In a criminal case, evidence can make all the difference in whether a not a defendant is convicted of a crime. During the criminal process, the prosecutor begins the trial with an opening statement and the defendant either makes an opening statement at that time or when his defense begins. The prosecutor then presents evidence, including witnesses, documents, and physical evidence. When the prosecutor is finished, the defendant presents evidence. Rebuttals are then permitted, and the case is then sent to a jury who makes a decision after considering all evidence presented on both sides.
The evidence that is presented during the trial phase cannot just consist of any and all information that prosecutors and defendants want the jury to know. There are strict rules for evidence to ensure that proceedings are fair and that the jury is getting the information they need. Knowing the rules of evidence is important both when building your own strategy for presenting information to the jurors and when trying to keep the prosecutor from being allowed to use damaging evidence against you.
The rules of evidence are extremely complicated, and experienced Las Vegas criminal defense lawyers with knowledge of these complex rules should be consulted to provide assistance. Your attorney will help you to try argue to keep evidence out of court that hurts you and will help try to ensure you are able to present the evidence you need to defend against charges. Call LV Criminal Defense today to learn more about the rules of evidence and about the ways in which we can help.
Within the Nevada laws related to criminal procedure, there is a section of the code providing details on what happens during a criminal trial. Within this code section, N.R.S. 175.221 establishes the basic guidelines for evidence in criminal proceedings.
According to N.R.S. 175.211, witness testimony should always be taken orally in open court unless a statute provides for another method of delivering testimony. The same code section also makes clear that there are specific guidelines the court must consider when determining if evidence is admissible or not.
For instance, the court has to consider the provisions found in Title 4 of the Nevada Revised Statutes; and has to consider rules set forth in any other statute. If there is no statutory rule determining if evidence should be admitted, the court should consider common law and rulings made in past court cases. The reason and experience of the court can also be a guideline if there is no specific statute and no similar past rules on whether a particular kind of evidence should be admitted or not.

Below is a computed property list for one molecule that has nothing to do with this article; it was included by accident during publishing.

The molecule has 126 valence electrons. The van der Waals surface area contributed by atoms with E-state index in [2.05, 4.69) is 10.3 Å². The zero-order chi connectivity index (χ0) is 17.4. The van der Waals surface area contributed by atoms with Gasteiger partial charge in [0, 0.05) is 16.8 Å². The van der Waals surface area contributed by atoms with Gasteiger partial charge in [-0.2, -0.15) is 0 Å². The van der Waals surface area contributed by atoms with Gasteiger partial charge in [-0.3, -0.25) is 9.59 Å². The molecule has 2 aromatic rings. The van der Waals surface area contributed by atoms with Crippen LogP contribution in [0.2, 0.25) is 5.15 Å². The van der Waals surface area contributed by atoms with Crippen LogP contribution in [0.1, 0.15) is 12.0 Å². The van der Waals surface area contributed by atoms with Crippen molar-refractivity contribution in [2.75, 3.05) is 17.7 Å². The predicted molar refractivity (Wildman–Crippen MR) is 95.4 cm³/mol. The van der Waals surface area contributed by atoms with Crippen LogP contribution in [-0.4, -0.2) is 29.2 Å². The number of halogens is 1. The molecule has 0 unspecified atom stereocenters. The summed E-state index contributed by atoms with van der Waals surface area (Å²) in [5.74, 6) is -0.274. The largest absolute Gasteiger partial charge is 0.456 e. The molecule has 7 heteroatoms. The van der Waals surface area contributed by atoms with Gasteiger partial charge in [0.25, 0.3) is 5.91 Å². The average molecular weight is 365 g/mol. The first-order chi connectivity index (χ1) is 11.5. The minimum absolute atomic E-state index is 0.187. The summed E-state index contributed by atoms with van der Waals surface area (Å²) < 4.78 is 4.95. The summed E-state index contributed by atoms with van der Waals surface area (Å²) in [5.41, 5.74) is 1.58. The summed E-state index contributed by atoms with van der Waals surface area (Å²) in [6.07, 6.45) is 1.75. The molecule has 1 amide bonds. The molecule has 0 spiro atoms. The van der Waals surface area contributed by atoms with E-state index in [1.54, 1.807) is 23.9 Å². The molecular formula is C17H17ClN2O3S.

Nick Wooldridge has a long track record of representing clients accused of serious federal and state crimes in Nevada.
Provisions found in Title 4 address when documents and physical evidence can be presented. These provisions also deal with witness testimony, prohibit hearsay except in certain limited exceptions, and set forth requirements for expert witnesses who provide testimony on the basis of their credentials. Chapter 47 through 56 of Title 4 have extensive details on each different common type of evidence which prosecutors and defendants may wish to present during a criminal case.
Rules on the admissibility of evidence are some of the most complex rules of criminal procedure, and are also some of the most important rules. If you can keep a prosecutor from presenting evidence which hurts your case while getting your own evidence admitted, this can make all the difference in terms of whether you will be acquitted or will be found guilty of the offense which you have been accused of.
LV Criminal Defense knows the rules of evidence and is prepared to help you to develop effective strategies to make the strongest defense possible and to try to undermine the prosecutor’s case. Give us a call as soon as possible so our Las Vegas defense lawyers can get started on helping you make the rules of evidence work for you.